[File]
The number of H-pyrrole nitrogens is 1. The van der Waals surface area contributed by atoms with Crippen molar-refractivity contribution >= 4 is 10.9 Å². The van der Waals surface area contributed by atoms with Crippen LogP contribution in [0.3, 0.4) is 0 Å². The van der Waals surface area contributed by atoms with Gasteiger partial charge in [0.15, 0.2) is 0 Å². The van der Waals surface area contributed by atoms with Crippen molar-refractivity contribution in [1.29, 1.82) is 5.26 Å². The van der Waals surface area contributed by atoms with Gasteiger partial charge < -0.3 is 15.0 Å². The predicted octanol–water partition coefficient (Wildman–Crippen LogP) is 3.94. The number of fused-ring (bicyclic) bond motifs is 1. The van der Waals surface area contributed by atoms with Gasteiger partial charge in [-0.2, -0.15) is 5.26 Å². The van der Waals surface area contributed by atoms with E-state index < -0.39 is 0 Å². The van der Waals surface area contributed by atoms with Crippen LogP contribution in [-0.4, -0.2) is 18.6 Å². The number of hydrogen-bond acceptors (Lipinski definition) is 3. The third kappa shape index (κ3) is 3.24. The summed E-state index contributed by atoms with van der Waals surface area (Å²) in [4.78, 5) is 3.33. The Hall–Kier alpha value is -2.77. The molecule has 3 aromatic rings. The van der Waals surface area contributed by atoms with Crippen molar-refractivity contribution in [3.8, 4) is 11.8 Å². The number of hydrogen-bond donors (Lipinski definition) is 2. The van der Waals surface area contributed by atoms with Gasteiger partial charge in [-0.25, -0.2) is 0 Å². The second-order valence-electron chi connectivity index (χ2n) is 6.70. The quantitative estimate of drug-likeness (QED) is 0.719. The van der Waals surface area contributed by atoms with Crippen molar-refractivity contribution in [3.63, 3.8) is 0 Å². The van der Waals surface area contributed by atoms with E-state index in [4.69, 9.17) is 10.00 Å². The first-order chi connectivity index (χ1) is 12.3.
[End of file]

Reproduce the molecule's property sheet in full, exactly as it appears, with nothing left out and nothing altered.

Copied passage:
The number of H-pyrrole nitrogens is 1. The van der Waals surface area contributed by atoms with Crippen molar-refractivity contribution >= 4 is 10.9 Å². The van der Waals surface area contributed by atoms with Crippen LogP contribution in [0.3, 0.4) is 0 Å². The van der Waals surface area contributed by atoms with Gasteiger partial charge in [0.15, 0.2) is 0 Å². The van der Waals surface area contributed by atoms with Crippen molar-refractivity contribution in [1.29, 1.82) is 5.26 Å². The van der Waals surface area contributed by atoms with Gasteiger partial charge < -0.3 is 15.0 Å². The predicted octanol–water partition coefficient (Wildman–Crippen LogP) is 3.94. The number of fused-ring (bicyclic) bond motifs is 1. The van der Waals surface area contributed by atoms with Gasteiger partial charge in [-0.2, -0.15) is 5.26 Å². The van der Waals surface area contributed by atoms with E-state index < -0.39 is 0 Å². The van der Waals surface area contributed by atoms with Crippen LogP contribution in [-0.4, -0.2) is 18.6 Å². The number of hydrogen-bond acceptors (Lipinski definition) is 3. The third kappa shape index (κ3) is 3.24. The summed E-state index contributed by atoms with van der Waals surface area (Å²) in [4.78, 5) is 3.33. The Hall–Kier alpha value is -2.77. The molecule has 3 aromatic rings. The van der Waals surface area contributed by atoms with Crippen molar-refractivity contribution in [3.8, 4) is 11.8 Å². The number of hydrogen-bond donors (Lipinski definition) is 2. The van der Waals surface area contributed by atoms with Gasteiger partial charge in [-0.25, -0.2) is 0 Å². The second-order valence-electron chi connectivity index (χ2n) is 6.70. The quantitative estimate of drug-likeness (QED) is 0.719. The van der Waals surface area contributed by atoms with Crippen molar-refractivity contribution in [3.63, 3.8) is 0 Å². The van der Waals surface area contributed by atoms with E-state index in [4.69, 9.17) is 10.00 Å². The first-order chi connectivity index (χ1) is 12.3.